On November 17, 2007, the plaintiffs filed an action against the defendants. The plaintiffs named the defendants in their official capacities only. 1 The plaintiffs alleged that the fact that the Board did not compensate them according to a salary schedule that included steps based on their length of employment violated Alabama law, which, they contended, requires local boards of education to implement for each classification of its employees a salary schedule that includes steps based on length of service. The plaintiffs sought a writ of mandamus directing the defendants to "establish and maintain a proper salary schedule which includes step increases in compensation based upon length of service," to declare that the defendants' failure to have established such a salary schedule violated Alabama law, and to enjoin the defendants to establish and maintain such a salary schedule. 2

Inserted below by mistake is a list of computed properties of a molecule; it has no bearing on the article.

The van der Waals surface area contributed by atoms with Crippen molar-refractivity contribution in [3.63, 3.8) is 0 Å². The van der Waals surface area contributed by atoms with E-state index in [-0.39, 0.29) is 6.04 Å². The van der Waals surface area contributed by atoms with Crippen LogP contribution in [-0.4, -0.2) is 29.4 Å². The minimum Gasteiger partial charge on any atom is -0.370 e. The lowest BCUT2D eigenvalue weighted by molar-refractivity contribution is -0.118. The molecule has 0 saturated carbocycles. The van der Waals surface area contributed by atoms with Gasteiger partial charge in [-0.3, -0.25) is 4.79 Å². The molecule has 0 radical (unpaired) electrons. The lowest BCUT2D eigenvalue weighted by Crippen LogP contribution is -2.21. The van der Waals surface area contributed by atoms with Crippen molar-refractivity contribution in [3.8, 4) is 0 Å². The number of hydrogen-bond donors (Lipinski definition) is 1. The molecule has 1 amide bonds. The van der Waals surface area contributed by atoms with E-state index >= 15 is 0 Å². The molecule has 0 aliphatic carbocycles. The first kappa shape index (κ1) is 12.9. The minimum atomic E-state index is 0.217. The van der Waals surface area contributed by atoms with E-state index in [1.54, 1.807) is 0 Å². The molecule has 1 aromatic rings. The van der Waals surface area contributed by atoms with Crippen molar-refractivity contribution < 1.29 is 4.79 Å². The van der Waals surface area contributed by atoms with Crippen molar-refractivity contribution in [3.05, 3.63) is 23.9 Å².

On April 21, 2008, the plaintiffs and the defendants filed cross-motions for a summaryjudgment. In support of their motion, the plaintiffs argued that the salary system in place for support personnel did not comply with § 16-22-10(f), Ala.Code 1975, which provides that "[e]ach city and county board of education shall establish and maintain a written salary schedule for each class and type of employee." They argued that a "schedule" is a "list, table, or matrix that includes more than one entry" and that, as a result, the statutory mandate to provide a "salary schedule" for "each class and type of employee" required more than just a single entry as to the salary for each of the support-personnel jobs. That the legislature intended a multi-entry list of salaries for each job was further evidenced, the plaintiffs argued, by the mandate found in § 16-22-13.5(a)(2) that, in providing for a 7% pay increase for education employees for the 2007-2008 fiscal year, "[e]ach governing body or authority shall establish and maintain a salary schedule for each class and type of employee and each step of each salary schedule shall be increased to reflect" that pay increase. We note that that same provision is also set forth in §§ 16-22-13 to -13.4, each of which provides a pay increase for education employees for different fiscal years. The plaintiffs also contended that the defendants' determination to provide a salary schedule with steps based on longevity for some employees while denying the same to support personnel was arbitrary.